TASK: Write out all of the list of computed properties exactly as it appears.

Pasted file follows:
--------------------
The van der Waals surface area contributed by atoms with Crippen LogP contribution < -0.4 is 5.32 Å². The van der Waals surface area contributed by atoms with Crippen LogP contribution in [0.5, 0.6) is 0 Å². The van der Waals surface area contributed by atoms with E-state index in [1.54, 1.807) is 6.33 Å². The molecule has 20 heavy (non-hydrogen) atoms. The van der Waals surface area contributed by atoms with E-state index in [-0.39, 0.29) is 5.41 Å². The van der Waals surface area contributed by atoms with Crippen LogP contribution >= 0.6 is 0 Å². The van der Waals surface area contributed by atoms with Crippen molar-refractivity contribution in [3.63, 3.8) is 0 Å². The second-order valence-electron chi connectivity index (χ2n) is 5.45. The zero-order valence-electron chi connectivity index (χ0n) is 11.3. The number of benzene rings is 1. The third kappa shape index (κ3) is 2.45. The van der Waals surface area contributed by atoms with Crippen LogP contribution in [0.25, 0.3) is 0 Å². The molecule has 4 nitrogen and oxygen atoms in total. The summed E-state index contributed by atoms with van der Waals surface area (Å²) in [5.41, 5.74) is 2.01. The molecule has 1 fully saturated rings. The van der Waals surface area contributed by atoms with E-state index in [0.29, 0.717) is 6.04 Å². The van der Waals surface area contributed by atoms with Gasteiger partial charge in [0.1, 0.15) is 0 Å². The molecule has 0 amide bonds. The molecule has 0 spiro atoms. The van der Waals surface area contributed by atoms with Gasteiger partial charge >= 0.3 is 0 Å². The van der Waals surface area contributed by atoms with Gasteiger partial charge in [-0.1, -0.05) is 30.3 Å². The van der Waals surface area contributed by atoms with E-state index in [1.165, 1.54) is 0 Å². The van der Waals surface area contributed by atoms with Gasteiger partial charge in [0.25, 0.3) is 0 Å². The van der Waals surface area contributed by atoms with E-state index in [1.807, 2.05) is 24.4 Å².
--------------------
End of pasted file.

The van der Waals surface area contributed by atoms with Crippen LogP contribution < -0.4 is 5.32 Å². The van der Waals surface area contributed by atoms with Crippen LogP contribution in [0.5, 0.6) is 0 Å². The van der Waals surface area contributed by atoms with E-state index in [1.54, 1.807) is 6.33 Å². The molecule has 20 heavy (non-hydrogen) atoms. The van der Waals surface area contributed by atoms with E-state index in [-0.39, 0.29) is 5.41 Å². The van der Waals surface area contributed by atoms with Crippen LogP contribution >= 0.6 is 0 Å². The van der Waals surface area contributed by atoms with Crippen molar-refractivity contribution in [3.63, 3.8) is 0 Å². The second-order valence-electron chi connectivity index (χ2n) is 5.45. The zero-order valence-electron chi connectivity index (χ0n) is 11.3. The number of benzene rings is 1. The third kappa shape index (κ3) is 2.45. The van der Waals surface area contributed by atoms with Crippen LogP contribution in [0.25, 0.3) is 0 Å². The molecule has 4 nitrogen and oxygen atoms in total. The summed E-state index contributed by atoms with van der Waals surface area (Å²) in [5.41, 5.74) is 2.01. The molecule has 1 fully saturated rings. The van der Waals surface area contributed by atoms with E-state index in [0.29, 0.717) is 6.04 Å². The van der Waals surface area contributed by atoms with Gasteiger partial charge in [0.1, 0.15) is 0 Å². The molecule has 0 amide bonds. The molecule has 0 spiro atoms. The van der Waals surface area contributed by atoms with Gasteiger partial charge >= 0.3 is 0 Å². The van der Waals surface area contributed by atoms with Gasteiger partial charge in [-0.1, -0.05) is 30.3 Å². The van der Waals surface area contributed by atoms with E-state index in [1.165, 1.54) is 0 Å². The van der Waals surface area contributed by atoms with Gasteiger partial charge in [0.25, 0.3) is 0 Å². The van der Waals surface area contributed by atoms with E-state index in [1.807, 2.05) is 24.4 Å².